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Common Workplace Fire Risks, and What You can Do To Minimise Them

As fire consultants/engineers, we get to visit a variety of businesses. We assess, for example; office and apartment blocks, factories, warehouses, restaurants, hotels and motels – our clients and locations are extremely diverse. Although the businesses we work with often have nothing in common, they regularly have similar fire safety problems. In this article we are going to outline some of the most common problems and suggest what you can do to solve them.

Untrained staff

The majority of the companies we visit will have appointed a responsible person (fire warden) to be in charge of fire safety. Although it is not required by law, it is part of your obligations as a PCBU under the WHS Regulations. What we often find is that companies who have a designated member of staff, often don’t maintain training on fire regulations and equipment. This individual has proactive responsibilities ranging from:

  • Helping you to formulate your detailed fire risk and emergency plans
  • Arranging drills 
  • Managing documentation – including inspection check reports, risk assessments and drill roll call records
  • Routine testing of fire suppression and detection equipment 
  • General workplace equipment testing 
  • Hazard prevention: e.g. relating to the safe storage of flammable and hazardous substances
  • Ensuring fire exits and routes are free from obstruction

To Reactive responsibilities like:

  • Raising alarms 
  • Alerting emergency services
  • Deploying first response fire fighting equipment (e.g. extinguishers)
  • Communicating with staff 
  • Assisting the evacuation of persons with special needs 
  • Carrying out sweep checks of the premises 
  • Closing doors and windows 
  • Isolating vulnerable areas/machinery (where safe to do so) 
  • Administering first aid 
  • Overseeing the roll call at the designated assembly point 
  • Communicating with emergency response services 
  • Informing staff when it is safe to re-enter the premises and ensuring that any isolated areas remain out of bounds
  • Completing post-incident reports 

 So constant awareness and training is key to overall safety.

Instead of placing the responsibility on one set of shoulders, ideally there should be enough wardens to cover all areas of a building, typically one for each floor. If your staff are sufficiently trained, they are more likely to pre-empt and spot potential fire risks around your premises; therefore reducing the risk of a fire.

Investing money in staff training helps to retain staff, as well as increasing motivation and productivity in the workplace. So by training your staff about fire safety you could not only help prevent a fire, it could also go some way in making your staff more motivated and efficient.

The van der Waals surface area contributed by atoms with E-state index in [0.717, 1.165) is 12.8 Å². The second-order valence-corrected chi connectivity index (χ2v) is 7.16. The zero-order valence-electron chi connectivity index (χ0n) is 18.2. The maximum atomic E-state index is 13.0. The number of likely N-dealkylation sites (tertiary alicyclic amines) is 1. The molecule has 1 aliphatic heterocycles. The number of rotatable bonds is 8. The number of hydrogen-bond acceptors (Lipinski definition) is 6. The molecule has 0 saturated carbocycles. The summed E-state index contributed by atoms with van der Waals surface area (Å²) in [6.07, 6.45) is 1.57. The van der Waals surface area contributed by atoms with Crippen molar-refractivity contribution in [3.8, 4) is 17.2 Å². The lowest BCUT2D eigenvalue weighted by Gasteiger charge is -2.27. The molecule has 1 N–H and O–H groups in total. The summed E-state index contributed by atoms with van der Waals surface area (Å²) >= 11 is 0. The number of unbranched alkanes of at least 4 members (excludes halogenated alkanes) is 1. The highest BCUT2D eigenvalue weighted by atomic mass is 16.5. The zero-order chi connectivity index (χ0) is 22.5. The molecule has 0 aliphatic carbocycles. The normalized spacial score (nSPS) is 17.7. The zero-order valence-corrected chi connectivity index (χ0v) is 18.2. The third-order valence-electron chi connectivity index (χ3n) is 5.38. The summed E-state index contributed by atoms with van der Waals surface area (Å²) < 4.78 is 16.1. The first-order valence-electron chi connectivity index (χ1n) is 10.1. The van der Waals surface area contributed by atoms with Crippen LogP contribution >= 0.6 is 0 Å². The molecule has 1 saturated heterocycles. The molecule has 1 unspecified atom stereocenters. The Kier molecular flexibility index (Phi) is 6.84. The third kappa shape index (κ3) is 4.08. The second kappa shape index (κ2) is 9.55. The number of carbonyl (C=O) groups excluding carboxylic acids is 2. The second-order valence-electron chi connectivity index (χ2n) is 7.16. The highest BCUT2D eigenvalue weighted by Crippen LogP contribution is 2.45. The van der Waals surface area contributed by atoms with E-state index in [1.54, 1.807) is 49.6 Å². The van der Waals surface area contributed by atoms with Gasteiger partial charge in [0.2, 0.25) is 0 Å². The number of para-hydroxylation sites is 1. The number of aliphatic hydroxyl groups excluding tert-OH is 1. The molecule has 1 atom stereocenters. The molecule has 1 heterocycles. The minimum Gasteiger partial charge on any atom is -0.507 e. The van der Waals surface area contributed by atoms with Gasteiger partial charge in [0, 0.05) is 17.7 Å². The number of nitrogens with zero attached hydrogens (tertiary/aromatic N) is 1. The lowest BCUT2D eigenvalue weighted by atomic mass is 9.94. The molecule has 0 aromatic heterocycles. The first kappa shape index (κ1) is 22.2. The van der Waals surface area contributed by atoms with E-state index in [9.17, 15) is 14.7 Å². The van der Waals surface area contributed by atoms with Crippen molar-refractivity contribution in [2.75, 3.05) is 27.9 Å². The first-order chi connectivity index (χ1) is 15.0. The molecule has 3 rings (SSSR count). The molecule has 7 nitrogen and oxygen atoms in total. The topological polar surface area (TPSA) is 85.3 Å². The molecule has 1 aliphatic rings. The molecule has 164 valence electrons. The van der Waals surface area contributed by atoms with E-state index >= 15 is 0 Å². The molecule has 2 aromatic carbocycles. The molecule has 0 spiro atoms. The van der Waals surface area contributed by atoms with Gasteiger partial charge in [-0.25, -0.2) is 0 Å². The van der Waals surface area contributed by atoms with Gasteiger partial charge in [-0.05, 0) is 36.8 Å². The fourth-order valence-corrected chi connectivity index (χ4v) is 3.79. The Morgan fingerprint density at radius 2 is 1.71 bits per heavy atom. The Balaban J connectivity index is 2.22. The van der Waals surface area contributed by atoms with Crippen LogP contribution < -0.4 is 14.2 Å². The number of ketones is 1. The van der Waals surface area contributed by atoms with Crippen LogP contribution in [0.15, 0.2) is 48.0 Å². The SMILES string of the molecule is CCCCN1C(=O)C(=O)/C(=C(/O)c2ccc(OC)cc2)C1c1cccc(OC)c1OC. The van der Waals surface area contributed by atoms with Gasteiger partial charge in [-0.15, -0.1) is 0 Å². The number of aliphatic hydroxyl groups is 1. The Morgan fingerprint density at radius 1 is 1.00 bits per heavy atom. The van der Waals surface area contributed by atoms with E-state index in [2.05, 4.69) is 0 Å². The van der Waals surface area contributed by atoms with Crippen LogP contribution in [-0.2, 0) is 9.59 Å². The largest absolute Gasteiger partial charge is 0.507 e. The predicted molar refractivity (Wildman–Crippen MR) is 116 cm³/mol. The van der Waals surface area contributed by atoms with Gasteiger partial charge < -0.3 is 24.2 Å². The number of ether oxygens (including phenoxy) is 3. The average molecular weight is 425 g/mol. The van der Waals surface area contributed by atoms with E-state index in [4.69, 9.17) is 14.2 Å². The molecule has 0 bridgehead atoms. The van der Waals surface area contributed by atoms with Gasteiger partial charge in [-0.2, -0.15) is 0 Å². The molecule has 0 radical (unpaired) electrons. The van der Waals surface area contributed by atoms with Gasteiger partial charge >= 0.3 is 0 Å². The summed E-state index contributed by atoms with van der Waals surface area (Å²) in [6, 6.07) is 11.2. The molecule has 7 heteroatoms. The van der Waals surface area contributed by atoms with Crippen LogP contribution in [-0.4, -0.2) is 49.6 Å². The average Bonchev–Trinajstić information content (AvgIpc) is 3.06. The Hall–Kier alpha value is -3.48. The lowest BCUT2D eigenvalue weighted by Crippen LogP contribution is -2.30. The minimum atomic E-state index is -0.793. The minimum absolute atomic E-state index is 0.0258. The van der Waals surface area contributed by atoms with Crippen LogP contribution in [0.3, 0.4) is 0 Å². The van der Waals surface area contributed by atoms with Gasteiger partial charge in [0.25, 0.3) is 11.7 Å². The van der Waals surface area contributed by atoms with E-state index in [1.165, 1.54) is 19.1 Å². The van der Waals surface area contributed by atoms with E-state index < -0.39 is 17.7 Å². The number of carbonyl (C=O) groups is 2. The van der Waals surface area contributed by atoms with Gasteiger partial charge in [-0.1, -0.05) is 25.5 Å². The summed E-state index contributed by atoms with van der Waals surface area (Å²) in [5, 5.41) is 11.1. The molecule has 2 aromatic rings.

If your business contains a large stock of goods or materials, it’s really important that you have the necessary safety measures in place. A large number of businesses we visit assume that if they meet the relevant legal requirements, then their property and procedures are satisfactory. Although this is true to a certain extent, there are common problems that can be easily solved that will help to provide higher standards of safety.

Warehouse or storage areas should be fitted with a sprinkler system regardless of how big or small it is. In the case of a fire, an effective sprinkler system can considerably reduce the amount of damage done to goods or materials, as well as ensuring your staff are safe at all times.

It’s also really important that waste, flammable objects and chemicals aren’t building up in any part of your building. Waste such as paper and wood shavings presents a serious fire risk if it starts to collect. By simply cleaning your storage area on a regular basis will eliminate this risk.

If you own or manage a large warehouse it’s really important that all your staff are aware of all the exit points so they can quickly and safely leave the building in case of a fire. We also advise that you don’t create any dead ends between storage units that are longer than 15 meters.

Inadequate fire equipment

Very often we talk to building owners who feel they have the correct fire equipment already in place, even when they have an old fire extinguisher that’s been collecting dust for countless years. Rather unsurprisingly, their extinguishers are either faulty or are even the wrong type of extinguisher for their premises – in other words they are completely useless and unreliable.

There are strict laws on the type of fire extinguisher you are required to have depending on the potential risks at your premises. For example, if you have abundant electrical equipment you will need to have a C02 extinguisher, which means that if you have a standard water extinguisher the chances are using it will actually enhance the fire, not decrease it.

If you business accommodates a kitchen, you will need to be aware of the strict regulations relating to the different types of fire blankets available, as well as smoke alarms and extinguishers. It’s really important that your fire safety equipment functions properly, meets industry standards and is replaced regularly.

The majority of fire risks we identify during our consultancy work can be solved fairly easily with your co-operation and understanding. Simple yet effective factors of moving rubbish and clearing fire exits can easily save lives. It’s the small things that ultimately make the biggest difference.

We can’t highlight enough how important it is to have the correct fire equipment occupying your commercial property. We strongly recommend that you get a fully qualified consultant to carry out a comprehensive audit of your premises to identify any areas that need to be improved, as well as staff training and awareness.

Dedicated To Your Fire Safety



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